important. Ed, thanks for getting up this morning. You heard robert right there, masterful, theatrical, fundamentally dishonest. I guess his basic point now about governor romney on his tax plan is either that he's not telling the truth about the scale of the tax plan or abandoning his economic theory. Which one is it? Well, the problem they have is that the debate's performance on wednesday evening was not a matter of style, it was a matter of substance, and governor romney laid out a or turning this economy around, getting things moving again. He had a fact-based critique of president obama's failed policies that the president was unable to respond to, and today and since then, the obama campaign, they remind me a little bit of a 7-year-old losing a checker game and then instead of being frustrated at the outcome, they sweep the board off the table. The fact is is that if president obama's re-elected, as governor romney pointed out, we'll have continued chronically high unemployment, we're going to have continued massive debt instead of moving toward a balanced budget. We've had this week the fourth trillion dollar deficit under this president, health care premiums are going to continue to rise. Up to 20 million americans will lose their employer-based health insurance under obama care, and they'll raise $716 billion from medicare. Governor romney has a different approach that would move the country in the right direction and that's what they're frustrated about. Let's talk about that approach and get to the bottom Governor romney says he will not increase the deficit with his tax cuts. He's saying he will not increase taxes on the middle class, so is he saying that if he cannot come up with enough loopholes and deductions, closing the deductions to pay for the tax cuts, which amount to about $5 trillion, that he will scale them back? What he has said, george, he is going to cut tax rates across the board by 20% and offset those cuts with eliminating deductions and loopholes for the upper income families. But there aren't enough deductions to pay for that. For middle class families. You can pay for it. There are six studies that say that you can do that. You can broaden the base and lower the rates. That would foster economic growth, and we've done that in the past. There's one study that says that you can -- that uses the word "assume" or "assumption" 68 times by a liberal think tank and that's what gibbs and others point to. If it does turn out that the deductions do not make up for the cost of the tax cuts, does governor romney say that he will scale back the tax cuts? What he has said is it's going to be -- he's not going to increase the deficit in bringing down the rates and broadening -- so he won't scale back the tax cuts? We saw that done, by the way, as you know, when tip o'neill was the speaker of the house and ronald reagan was the president of the united states, and they worked together on a very important and significant tax reform. We believe that it's time for that again and that you can do that working across the aisle. Obviously governor romney, if he becomes president, would hope to have republican majorities in the house and the senate, but you would have to work across the aisle, and we believe it can be done and there are six studies that show it can. But the promise that takes precedence and I d to move on is about not increasing the deficit. You heard robert gibbs talk about big bird and the targeting of big bird by governor romney. Coming out of that pbs cited poll showing it's the most trusted public institution and it only takes about 0.01% of the federal budget and not seeing big bird show up. Was it a mistake to target him? George, it wasn't a targeting. It was a, you know, just pointing to one example. As you know, governor romney would move us toward a balanced budget with a 5% cut in nonsecurity discretionary spending and eliminate a number of perhaps and consolidate a number of others. I think with jim lehrer there from pbs, he made the point from a joking reference. Look, you have to borrow money from china to pay for these programs, is it worth it? That's the test that should be applied if we impose it on future generations. Big bird, I can tell you, as the father of three children grown now, but any father who's gone to a toy store knows that big bird is a pretty commercially successful entity and whether or not we should be subsidizing it, and you can cite, oh, it's not that big a percentage of the budget, that's true, but every penny that you raise as a potential cut seems to be sacred with this administration and you can't cut it, and they demagogue it, and I think the american people understand this is a big election and a big choice. Let's talk -- you have to make some tough decisions and have to find some things where it's not worth borrowing money and imposing debt on future generations, big bird would be pretty successful, I suspect, without a government federal subsidy and all that debt. Let's talk about friday's job numbers. It raised some suspicions among governor romney's allies. On friday morning, jack welch, the former chairman of ge said unbelievable job numbers. These chicago guys will do anything. Can't debate so change numbers. Steve forbes follows up and says welch is right. Does governor romney put any stock in those theories and have any suspicions at all about the bls numbers? George, the numbers themselves are very damning. When you look at it, we had fewer jobs created in september than were created in august, fewer jobs created in august than were created in july. Our unemployment rate has come down because for -- since president obama took office, for every new job created, more than six workers have left the labor force. If labor force participation was what it was when the president took office, unemployment would be around 10.7%. These jobs that were added in september were largely part-time jobs. So we still have 23 million americans -- that number has not changed at all -- who are either unemployed or out of work entirely or are underemployed working or out of the workforce entirely or underemployed working part time instead of full time or not in a job commensurate with their skills, half of the college students coming out of, you know, with degrees today are unable to find a job. This economy is not doing well and the fact that you have a white house celebrating an unemployment rate of 7.8% with 23 million americans out of work or unemployed or underemployed tells you a lot out the failure of this administration's policies, george. Final question, bottom line, did governor romney do what he needed to do on wednesday to take control of this race? Well, I think there was certainly a shift in the dynamic. People saw the real mitt romney. I think that's why you saw the reviews. I know, george, that you thought it was a tie, but most other objective viewers felt governor romney did do a very good job in making a case for his policies and that president obama was unable to defend his past policies nor put forward a vision for future policies in the way governor romney did but the most important thing is nearly 70 million americans saw the real mitt romney, not what they've been seeing in 30-second attack ads or in 12-second snippets on the evening news. They got to see and take a measure of him, and I think they saw someone, not only who could be president by virtue of his experience in being a leader with being able to reach across the aisle as govnor of massachusetts, but someone who has a plan to get this economy moving again, which the president clearly does not. Actually, ed. That's not what I said. You ought to look at the whole quote but thanks for coming in. We'll right back with our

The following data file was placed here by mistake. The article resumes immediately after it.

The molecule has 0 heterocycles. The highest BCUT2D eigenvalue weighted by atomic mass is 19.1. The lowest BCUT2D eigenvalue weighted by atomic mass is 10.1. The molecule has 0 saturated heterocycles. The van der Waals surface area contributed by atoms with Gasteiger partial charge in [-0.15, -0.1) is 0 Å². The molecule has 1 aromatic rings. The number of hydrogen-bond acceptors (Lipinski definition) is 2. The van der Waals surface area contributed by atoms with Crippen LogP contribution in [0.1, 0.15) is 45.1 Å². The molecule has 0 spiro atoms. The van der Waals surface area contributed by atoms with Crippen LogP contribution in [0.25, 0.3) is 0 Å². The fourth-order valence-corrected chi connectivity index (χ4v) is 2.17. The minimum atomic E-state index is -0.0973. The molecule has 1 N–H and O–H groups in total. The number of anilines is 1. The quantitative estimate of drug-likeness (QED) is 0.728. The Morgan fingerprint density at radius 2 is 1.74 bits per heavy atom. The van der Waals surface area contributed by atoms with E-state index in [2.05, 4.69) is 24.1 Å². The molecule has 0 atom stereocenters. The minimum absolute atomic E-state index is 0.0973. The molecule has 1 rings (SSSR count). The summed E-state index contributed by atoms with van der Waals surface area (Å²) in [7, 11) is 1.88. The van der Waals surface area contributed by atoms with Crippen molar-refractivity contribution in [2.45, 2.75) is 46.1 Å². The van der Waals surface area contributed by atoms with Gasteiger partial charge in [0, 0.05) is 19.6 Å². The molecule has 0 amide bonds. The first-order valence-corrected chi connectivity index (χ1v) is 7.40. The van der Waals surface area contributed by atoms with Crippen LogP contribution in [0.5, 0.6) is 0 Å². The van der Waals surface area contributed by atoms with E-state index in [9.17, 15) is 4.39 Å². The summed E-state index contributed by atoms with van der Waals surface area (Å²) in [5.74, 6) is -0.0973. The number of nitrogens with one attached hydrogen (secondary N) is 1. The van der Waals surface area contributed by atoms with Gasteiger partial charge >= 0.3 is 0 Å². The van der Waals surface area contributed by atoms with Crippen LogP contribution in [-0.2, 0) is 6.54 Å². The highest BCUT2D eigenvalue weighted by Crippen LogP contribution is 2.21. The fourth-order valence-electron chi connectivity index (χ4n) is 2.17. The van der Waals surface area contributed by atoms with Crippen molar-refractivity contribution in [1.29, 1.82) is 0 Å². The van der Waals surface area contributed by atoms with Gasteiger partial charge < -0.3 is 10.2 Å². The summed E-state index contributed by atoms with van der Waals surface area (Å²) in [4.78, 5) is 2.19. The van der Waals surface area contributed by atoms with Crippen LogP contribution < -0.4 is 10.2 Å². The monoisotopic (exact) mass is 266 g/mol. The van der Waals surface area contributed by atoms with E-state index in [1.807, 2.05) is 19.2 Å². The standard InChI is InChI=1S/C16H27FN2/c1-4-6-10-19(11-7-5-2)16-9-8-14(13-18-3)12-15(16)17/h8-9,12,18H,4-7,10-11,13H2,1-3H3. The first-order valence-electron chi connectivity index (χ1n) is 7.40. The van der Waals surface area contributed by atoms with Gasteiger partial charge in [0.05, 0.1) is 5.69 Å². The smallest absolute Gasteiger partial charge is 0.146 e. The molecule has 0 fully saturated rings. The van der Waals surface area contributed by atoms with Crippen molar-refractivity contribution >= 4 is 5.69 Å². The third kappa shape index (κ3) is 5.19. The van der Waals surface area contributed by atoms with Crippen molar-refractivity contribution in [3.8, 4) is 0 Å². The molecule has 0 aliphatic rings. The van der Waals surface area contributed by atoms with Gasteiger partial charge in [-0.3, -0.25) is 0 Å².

This transcript has been automatically generated and may not be 100% accurate.